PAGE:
In January 2015, there was a special Diversity Night in Los Angeles where a panel of students and alumni will speak candidly about their experiences at Wharton.
We asked alumna Marla Bleavins, WG’12, to talk about her time at Wharton. Here’s what she said:
I’m an African-American woman, was born and raised in Los Angeles, which is a very diverse city. I attended diverse schools from elementary school through college. As a professional, I’ve spent my career in the public sector.
Prior to coming to Wharton, I was the Debt and Treasury Manager for the Los Angeles Airport. The airport is a government-run business, and while I had worked for the government for 10 years, I needed to learn more on the business side. I looked at other programs, but felt that Wharton offered what I was looking for in terms of curriculum, rigor, and format.
Expectations about Diversity
When I came to the San Francisco campus to interview, I got a sense of what the student body would look like. Also, a few weeks before school started, my class formed a Facebook group so I could see who was in my class. Based on that, I wasn’t expecting a lot of women, although that is a general issue for any program aimed at mid-career professionals.
And I wasn’t expecting much diversity with underrepresented groups. On the other hand, I was expecting a lot of engineers and IT people given Wharton’s location in the Bay Area. As for geography, I assumed most of the students would be from California.
My class was pretty much what I expected. I was the only black woman in my class, and there were two African-American men. What I did find surprising was the geographic diversity. There were many more students from outside California than I expected. There also were two or three of us in the public sector, and a few in the not-for-profit sector. I think my classmates appreciated my perspective.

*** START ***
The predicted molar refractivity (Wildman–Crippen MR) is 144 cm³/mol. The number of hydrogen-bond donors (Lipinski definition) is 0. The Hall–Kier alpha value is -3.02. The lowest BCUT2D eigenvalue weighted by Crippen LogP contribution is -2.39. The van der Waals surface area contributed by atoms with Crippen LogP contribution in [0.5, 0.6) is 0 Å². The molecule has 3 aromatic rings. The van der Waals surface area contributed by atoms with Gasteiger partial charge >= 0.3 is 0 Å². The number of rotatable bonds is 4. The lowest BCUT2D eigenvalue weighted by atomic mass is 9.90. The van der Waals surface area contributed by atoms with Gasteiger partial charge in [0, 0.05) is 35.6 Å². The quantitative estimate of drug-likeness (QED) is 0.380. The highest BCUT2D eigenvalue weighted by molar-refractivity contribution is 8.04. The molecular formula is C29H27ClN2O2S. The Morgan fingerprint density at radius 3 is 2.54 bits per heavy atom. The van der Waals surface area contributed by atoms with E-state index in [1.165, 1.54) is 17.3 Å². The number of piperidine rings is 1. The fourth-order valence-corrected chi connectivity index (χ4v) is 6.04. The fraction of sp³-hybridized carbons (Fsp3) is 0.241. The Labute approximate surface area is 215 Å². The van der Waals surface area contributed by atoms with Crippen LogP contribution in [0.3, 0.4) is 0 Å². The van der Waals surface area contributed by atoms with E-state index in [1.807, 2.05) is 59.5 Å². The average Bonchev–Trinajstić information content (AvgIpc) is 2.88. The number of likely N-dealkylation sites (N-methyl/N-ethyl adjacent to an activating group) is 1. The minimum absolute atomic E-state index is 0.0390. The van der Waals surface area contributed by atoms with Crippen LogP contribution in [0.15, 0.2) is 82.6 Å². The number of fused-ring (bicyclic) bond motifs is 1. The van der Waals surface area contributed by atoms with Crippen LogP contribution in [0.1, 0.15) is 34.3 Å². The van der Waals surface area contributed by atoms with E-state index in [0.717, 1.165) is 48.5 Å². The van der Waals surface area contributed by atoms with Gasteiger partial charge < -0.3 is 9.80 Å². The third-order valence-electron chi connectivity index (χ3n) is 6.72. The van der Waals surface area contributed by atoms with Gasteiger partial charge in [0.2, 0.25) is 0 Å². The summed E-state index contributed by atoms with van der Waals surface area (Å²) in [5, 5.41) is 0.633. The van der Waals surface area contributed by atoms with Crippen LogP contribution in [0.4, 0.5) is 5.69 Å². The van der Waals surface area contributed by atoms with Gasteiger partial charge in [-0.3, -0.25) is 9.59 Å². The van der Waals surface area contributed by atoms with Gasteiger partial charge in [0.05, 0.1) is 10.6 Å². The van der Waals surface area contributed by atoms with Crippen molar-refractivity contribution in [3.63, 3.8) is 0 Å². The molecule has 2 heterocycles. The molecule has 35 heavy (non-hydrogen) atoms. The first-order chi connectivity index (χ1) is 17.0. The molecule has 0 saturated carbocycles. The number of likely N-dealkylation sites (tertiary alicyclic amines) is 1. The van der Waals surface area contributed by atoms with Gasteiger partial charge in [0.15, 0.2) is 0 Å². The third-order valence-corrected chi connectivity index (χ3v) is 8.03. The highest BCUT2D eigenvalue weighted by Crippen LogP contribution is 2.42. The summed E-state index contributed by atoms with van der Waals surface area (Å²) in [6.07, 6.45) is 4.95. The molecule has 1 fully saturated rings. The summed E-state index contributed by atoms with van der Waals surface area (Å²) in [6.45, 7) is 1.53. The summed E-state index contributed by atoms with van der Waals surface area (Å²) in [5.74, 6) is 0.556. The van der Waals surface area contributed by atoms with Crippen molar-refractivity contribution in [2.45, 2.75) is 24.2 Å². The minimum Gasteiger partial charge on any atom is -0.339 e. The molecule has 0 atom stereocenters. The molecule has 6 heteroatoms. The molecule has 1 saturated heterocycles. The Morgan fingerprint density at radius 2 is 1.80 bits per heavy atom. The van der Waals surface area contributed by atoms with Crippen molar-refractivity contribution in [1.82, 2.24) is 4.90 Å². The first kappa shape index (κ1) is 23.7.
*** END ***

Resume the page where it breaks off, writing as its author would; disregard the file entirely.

In my Managing People at Work class, we used the LA Airport to study employee morale and motivation issues. Everyone else in my group worked in the private sector, but they said they learned a lot from studying a government agency, and could recognize many of the same issues in their own organizations.
On the one hand, Wharton’s EMBA program is diverse because you have people from different countries and different industries. On the other hand, it’s lacking in terms of gender, black people, and Latinos. I think we can do better.
Getting the Word Out
A big reason for the lower numbers of underrepresented minorities in business schools in general is a lack of awareness. Programs need to do more to let people know these programs exist. I stumbled upon Wharton’s San Francisco EMBA program when a friend was looking into business schools and shared his brochures. As for the lower numbers of women, the obvious reason is that it’s hard to convince a woman in her mid-30s to work, go to school, and raise kids – or think about having kids.
Coming from the public sector, not too many people have MBAs much less a Wharton MBA. So I was a little worried that my career field wouldn’t value the sacrifice I made for this degree. But it hasn’t been a problem at all.
Just two weeks after graduation I was offered a position, and my degree from Wharton was a big factor in getting the offer. Once my name was out there and associated with a Wharton MBA, it gave me credibility and opened doors. It helped me get my current position.
I’m looking forward to Diversity Night to share my story with other people who might be in a similar position as me before I came to Wharton. When I go to recruiting events, I always try to talk to women and people of color to let them know there is a place for them at Wharton. I also try to talk to people who are from nontraditional backgrounds or from the public sector. I want them to know that they can be successful here.
Posted: January 6, 2015